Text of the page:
Thanks for the feedback!

  8. #8
    Join Date
    Apr 2013
    Location
    Kansas City
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    2,113
    Shelves on the lower levels of the tables? Thats good storage space.
    Hobbyist

  9. #9
    Join Date
    Jan 2010
    Location
    Lafayette, Indiana
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    1,343
    You may already have this covered, but Consider making your miter saw stand wide enough to accommodate a dust hood for your 45 degree cuts. If you make your dust hood out of the 1/2 ply, I would recommend a simple face frame to stiffen it up, and maybe cleats on the sides and rail on the back to carry the top.

    In the shop, my levelers are nothing more than standard 3/8" bolts and T-nuts available at the home centers. These work fine for supporting work, storage and light assembly. They even work well on my semi-fixed 5' x 3' combination outfeed\assembly\second workbench\storage table.

    You might also consider designing one of your modular tables to serve as a simple router table. You could install a plunge base router underneath and a put slots in the table for a fence. If you are just securing the tops to the frames with screws, that could be an upgrade down the road, but if you are gluing the top to the base rails, it would be easier to work the top for the router table prior to attaching it to the base. I would only make this top 1" thick. I'd probably band the edges with 3/4" x 1.5 poplar, pine or maple to stiffen the top. The reason for the thinner top is reduce the recess depth for setting the router.

    Holding all of these surfaces at the same height or lower than your tables aw will serve you well, especially working pieces on the table saw. I made four similar tables years ago, and appreciated the flexibility they gave me, especially in a garage where I had to share the space with lawn mowers, yard and garden tools, bicycles and the like. When I transitioned to a dedicated shop, three of the tables made the transition. YMMV, but I think these modular tables will serve you well for some time.
    Attached Images Attached Images

  10. #10
    Interesting project.

    Based on experience laminating up Baltic birch plywood into thicker panels, PVA is the way to go; I can't see any upside to polyurethane glue in this application. You will need a goodly number of clamps for these laminations and battens to apply pressure to the fields of the big pieces you are gluing up for the tops. Also note that you will want to laminate pieces that are somewhat oversize relative to your final dimensions, then trim them after they're set up and out of the clamps, as the layers will slide around some as you glue them up and it will be very difficult to keep an exact register.

    I can't tell what joinery you're contemplating for the bases, but would suggest the cross members be tenoned into the legs. Normally, this would mean excavating matching mortises with a router or whatever, but with your laminated legs, you could create the mortises at the lamination stage. I think you're right to consider knock down construction, at least for the rails in the long dimension. This will make it much easier to alter these things or move them, if that becomes necessary in the future. On my workbench, this is accomplished with 3/8 in. bolts that pass through the tenons and secure via nuts let into cutouts in the rails.IMG_1078.jpg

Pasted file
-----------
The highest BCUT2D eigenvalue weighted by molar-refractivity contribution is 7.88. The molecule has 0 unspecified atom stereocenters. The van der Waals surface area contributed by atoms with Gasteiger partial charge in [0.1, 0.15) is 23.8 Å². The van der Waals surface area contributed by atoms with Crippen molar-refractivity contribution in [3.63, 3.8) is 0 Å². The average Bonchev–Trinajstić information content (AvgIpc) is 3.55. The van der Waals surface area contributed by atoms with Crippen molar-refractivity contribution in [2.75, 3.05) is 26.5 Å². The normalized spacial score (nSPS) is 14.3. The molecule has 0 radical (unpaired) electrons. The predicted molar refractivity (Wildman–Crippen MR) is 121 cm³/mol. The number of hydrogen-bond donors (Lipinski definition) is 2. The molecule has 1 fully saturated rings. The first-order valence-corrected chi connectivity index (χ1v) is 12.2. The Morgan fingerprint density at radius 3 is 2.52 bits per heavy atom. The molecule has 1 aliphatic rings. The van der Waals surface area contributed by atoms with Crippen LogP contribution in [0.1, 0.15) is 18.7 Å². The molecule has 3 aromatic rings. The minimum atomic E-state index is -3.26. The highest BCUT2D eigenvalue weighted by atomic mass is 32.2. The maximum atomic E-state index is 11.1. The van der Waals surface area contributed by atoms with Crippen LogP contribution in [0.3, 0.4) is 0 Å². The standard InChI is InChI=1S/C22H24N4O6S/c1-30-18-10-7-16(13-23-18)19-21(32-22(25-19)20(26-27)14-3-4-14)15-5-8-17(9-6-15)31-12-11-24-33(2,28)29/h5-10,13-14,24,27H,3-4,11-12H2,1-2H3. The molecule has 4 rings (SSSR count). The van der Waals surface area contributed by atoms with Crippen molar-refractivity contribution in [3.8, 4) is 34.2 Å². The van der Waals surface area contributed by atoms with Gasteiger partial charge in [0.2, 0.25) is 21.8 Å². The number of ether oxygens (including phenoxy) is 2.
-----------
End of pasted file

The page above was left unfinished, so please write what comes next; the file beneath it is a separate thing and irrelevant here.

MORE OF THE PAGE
11. #11
    Build a bunch of clamping squares ASAP. Use Tightbond 1/2 avoid TB3 (green bottle) which dries black and is more viscous (IMO annoying to work with). If possible, get a Festool Domino ASAP which will allow you to do strong butt-joints with plywood. If FD isn't in the budget, butt-joints with glue and trim-head screws will do.

    I recommend sticking with cabinet carcasses with drawers or cabinet doors instead of open storage underneath desk-style benches. Tools you store inside will not accumulate dust (very important; dust holds moisture which can cause rust on your tools), you maximize material usage (less cuts = less wasted material), and carcass structure is innately rigid (you don't need those benches to have beefy legs). You'll be building cabinets anyway once you realize you need to make use of that space and at that point, you'll realize the legs are big for no good reason. If you need a solid top, mount one on top of the cabinet (this design also allows you to adjust the top for levelness).

    You don't need a long miter station. 6' on each side is plenty, unless you're going to work with 16' long stock. Save that extra room for a traditional workbench (I recommend English Workbench; Youtube Rex Krueger Workbenches). Set up your bench clamps ASAP.

    Don't use powerful magnets to "snap" together benches. They'd need to be super strong to be worthwhile and will damage your laptop/phone when you inevitably walk by them.

    I would start by building the traditional English workbench (whose large apron will help you support long stock/plywood for planing/edge banding). Then build the TS outfeed cabinet. Slap a solid top on there with some top-leveling mechanism. Then build general-purpose cabinets on casters that double up as supports for your miter station. Use workbench casters [1],[2] so they don't budge after they're in position (making those magnets obsolete).

    I would not recommend building out all of those table right away because they have very little utility. Your work will mostly revolve around the traditional workbench or outfeed cabinet.

    [1] https://www.amazon.com/SOLEJAZZ-Workbench-Retractable-Construction-Urethane/dp/B07V6X2LNB/ref=sr_1_10?crid=2DLQJ7UTWAPWB&keywords=casters&qi d=1640051780&sprefix=casters%2Caps%2C109&sr=8-10
    [2] https://www.amazon.com/Skelang-Level...al%2C58&sr=1-3
    Last edited by Minh Tran; 12-20-2021 at 9:13 PM.